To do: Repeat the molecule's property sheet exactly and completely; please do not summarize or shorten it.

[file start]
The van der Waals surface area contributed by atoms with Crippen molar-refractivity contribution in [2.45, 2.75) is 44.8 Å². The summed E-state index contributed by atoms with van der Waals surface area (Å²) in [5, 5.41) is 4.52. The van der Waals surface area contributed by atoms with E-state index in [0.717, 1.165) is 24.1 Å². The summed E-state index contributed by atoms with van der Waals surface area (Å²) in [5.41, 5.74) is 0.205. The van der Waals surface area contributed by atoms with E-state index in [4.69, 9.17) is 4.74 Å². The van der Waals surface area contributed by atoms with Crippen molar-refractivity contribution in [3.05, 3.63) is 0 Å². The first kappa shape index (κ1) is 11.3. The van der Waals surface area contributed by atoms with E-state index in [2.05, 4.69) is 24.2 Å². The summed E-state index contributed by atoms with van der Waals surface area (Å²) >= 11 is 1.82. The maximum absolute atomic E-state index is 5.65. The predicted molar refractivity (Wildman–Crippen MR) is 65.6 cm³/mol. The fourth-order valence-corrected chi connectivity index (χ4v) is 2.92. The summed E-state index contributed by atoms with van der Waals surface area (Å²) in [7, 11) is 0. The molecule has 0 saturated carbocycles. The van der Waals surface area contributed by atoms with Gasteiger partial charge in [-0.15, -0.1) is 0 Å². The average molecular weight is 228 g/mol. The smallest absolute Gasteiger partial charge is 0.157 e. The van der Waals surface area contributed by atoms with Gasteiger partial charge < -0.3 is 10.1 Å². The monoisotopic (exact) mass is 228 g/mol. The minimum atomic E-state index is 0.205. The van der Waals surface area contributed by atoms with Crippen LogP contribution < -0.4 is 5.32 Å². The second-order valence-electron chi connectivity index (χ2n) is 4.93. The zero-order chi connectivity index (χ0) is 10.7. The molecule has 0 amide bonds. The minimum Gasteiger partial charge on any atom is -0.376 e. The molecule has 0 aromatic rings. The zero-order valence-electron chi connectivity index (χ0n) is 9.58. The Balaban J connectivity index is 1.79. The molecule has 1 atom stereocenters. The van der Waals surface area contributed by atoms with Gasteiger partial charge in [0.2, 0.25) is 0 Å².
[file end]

The van der Waals surface area contributed by atoms with Crippen molar-refractivity contribution in [2.45, 2.75) is 44.8 Å². The summed E-state index contributed by atoms with van der Waals surface area (Å²) in [5, 5.41) is 4.52. The van der Waals surface area contributed by atoms with E-state index in [0.717, 1.165) is 24.1 Å². The summed E-state index contributed by atoms with van der Waals surface area (Å²) in [5.41, 5.74) is 0.205. The van der Waals surface area contributed by atoms with E-state index in [4.69, 9.17) is 4.74 Å². The van der Waals surface area contributed by atoms with Crippen molar-refractivity contribution in [3.05, 3.63) is 0 Å². The first kappa shape index (κ1) is 11.3. The van der Waals surface area contributed by atoms with E-state index in [2.05, 4.69) is 24.2 Å². The summed E-state index contributed by atoms with van der Waals surface area (Å²) >= 11 is 1.82. The maximum absolute atomic E-state index is 5.65. The predicted molar refractivity (Wildman–Crippen MR) is 65.6 cm³/mol. The fourth-order valence-corrected chi connectivity index (χ4v) is 2.92. The summed E-state index contributed by atoms with van der Waals surface area (Å²) in [7, 11) is 0. The molecule has 0 saturated carbocycles. The van der Waals surface area contributed by atoms with Gasteiger partial charge in [-0.15, -0.1) is 0 Å². The average molecular weight is 228 g/mol. The smallest absolute Gasteiger partial charge is 0.157 e. The van der Waals surface area contributed by atoms with Gasteiger partial charge < -0.3 is 10.1 Å². The monoisotopic (exact) mass is 228 g/mol. The minimum atomic E-state index is 0.205. The van der Waals surface area contributed by atoms with Crippen LogP contribution < -0.4 is 5.32 Å². The second-order valence-electron chi connectivity index (χ2n) is 4.93. The zero-order chi connectivity index (χ0) is 10.7. The molecule has 0 amide bonds. The minimum Gasteiger partial charge on any atom is -0.376 e. The molecule has 0 aromatic rings. The zero-order valence-electron chi connectivity index (χ0n) is 9.58. The Balaban J connectivity index is 1.79. The molecule has 1 atom stereocenters. The van der Waals surface area contributed by atoms with Gasteiger partial charge in [0.2, 0.25) is 0 Å².